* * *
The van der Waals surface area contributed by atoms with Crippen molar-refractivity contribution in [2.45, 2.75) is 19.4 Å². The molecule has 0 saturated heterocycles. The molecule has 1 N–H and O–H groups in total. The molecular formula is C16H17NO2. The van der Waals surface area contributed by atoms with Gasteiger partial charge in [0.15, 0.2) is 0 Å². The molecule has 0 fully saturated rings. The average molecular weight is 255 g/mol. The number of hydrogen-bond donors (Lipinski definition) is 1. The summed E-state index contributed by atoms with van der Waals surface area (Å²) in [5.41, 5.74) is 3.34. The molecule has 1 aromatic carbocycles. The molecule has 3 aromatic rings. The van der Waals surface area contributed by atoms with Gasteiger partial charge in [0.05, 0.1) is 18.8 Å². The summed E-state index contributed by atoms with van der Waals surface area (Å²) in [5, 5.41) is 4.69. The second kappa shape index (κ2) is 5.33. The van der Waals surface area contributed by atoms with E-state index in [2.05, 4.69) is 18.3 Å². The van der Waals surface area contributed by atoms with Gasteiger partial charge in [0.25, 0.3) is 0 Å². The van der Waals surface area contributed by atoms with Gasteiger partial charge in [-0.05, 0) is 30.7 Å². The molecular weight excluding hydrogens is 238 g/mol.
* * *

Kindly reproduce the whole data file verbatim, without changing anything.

The van der Waals surface area contributed by atoms with Crippen molar-refractivity contribution in [2.45, 2.75) is 19.4 Å². The molecule has 0 saturated heterocycles. The molecule has 1 N–H and O–H groups in total. The molecular formula is C16H17NO2. The van der Waals surface area contributed by atoms with Gasteiger partial charge in [0.15, 0.2) is 0 Å². The molecule has 0 fully saturated rings. The average molecular weight is 255 g/mol. The number of hydrogen-bond donors (Lipinski definition) is 1. The summed E-state index contributed by atoms with van der Waals surface area (Å²) in [5.41, 5.74) is 3.34. The molecule has 1 aromatic carbocycles. The molecule has 3 aromatic rings. The van der Waals surface area contributed by atoms with Gasteiger partial charge in [0.05, 0.1) is 18.8 Å². The summed E-state index contributed by atoms with van der Waals surface area (Å²) in [5, 5.41) is 4.69. The second kappa shape index (κ2) is 5.33. The van der Waals surface area contributed by atoms with E-state index in [2.05, 4.69) is 18.3 Å². The van der Waals surface area contributed by atoms with Gasteiger partial charge in [0.25, 0.3) is 0 Å². The van der Waals surface area contributed by atoms with Gasteiger partial charge in [-0.05, 0) is 30.7 Å². The molecular weight excluding hydrogens is 238 g/mol.